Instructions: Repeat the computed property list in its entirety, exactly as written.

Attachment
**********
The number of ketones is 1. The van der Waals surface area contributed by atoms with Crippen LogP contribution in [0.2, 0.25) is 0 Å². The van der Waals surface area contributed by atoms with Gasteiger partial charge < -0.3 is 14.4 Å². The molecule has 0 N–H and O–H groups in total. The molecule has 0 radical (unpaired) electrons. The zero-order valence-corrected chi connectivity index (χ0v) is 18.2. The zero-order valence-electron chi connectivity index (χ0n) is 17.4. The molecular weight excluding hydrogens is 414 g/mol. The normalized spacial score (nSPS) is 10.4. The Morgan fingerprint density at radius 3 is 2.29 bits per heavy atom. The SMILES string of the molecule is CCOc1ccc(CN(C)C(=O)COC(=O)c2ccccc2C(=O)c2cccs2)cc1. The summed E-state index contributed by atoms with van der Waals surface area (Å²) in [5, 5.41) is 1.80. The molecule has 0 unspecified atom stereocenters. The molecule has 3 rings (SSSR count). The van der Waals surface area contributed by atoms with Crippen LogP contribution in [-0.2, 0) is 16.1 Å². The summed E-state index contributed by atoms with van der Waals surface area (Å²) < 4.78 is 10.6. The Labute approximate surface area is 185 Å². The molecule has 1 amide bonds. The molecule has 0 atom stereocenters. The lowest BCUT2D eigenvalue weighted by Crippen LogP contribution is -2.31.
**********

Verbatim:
The number of ketones is 1. The van der Waals surface area contributed by atoms with Crippen LogP contribution in [0.2, 0.25) is 0 Å². The van der Waals surface area contributed by atoms with Gasteiger partial charge < -0.3 is 14.4 Å². The molecule has 0 N–H and O–H groups in total. The molecule has 0 radical (unpaired) electrons. The zero-order valence-corrected chi connectivity index (χ0v) is 18.2. The zero-order valence-electron chi connectivity index (χ0n) is 17.4. The molecular weight excluding hydrogens is 414 g/mol. The normalized spacial score (nSPS) is 10.4. The Morgan fingerprint density at radius 3 is 2.29 bits per heavy atom. The SMILES string of the molecule is CCOc1ccc(CN(C)C(=O)COC(=O)c2ccccc2C(=O)c2cccs2)cc1. The summed E-state index contributed by atoms with van der Waals surface area (Å²) in [5, 5.41) is 1.80. The molecule has 0 unspecified atom stereocenters. The molecule has 3 rings (SSSR count). The van der Waals surface area contributed by atoms with Crippen LogP contribution in [-0.2, 0) is 16.1 Å². The summed E-state index contributed by atoms with van der Waals surface area (Å²) < 4.78 is 10.6. The Labute approximate surface area is 185 Å². The molecule has 1 amide bonds. The molecule has 0 atom stereocenters. The lowest BCUT2D eigenvalue weighted by Crippen LogP contribution is -2.31.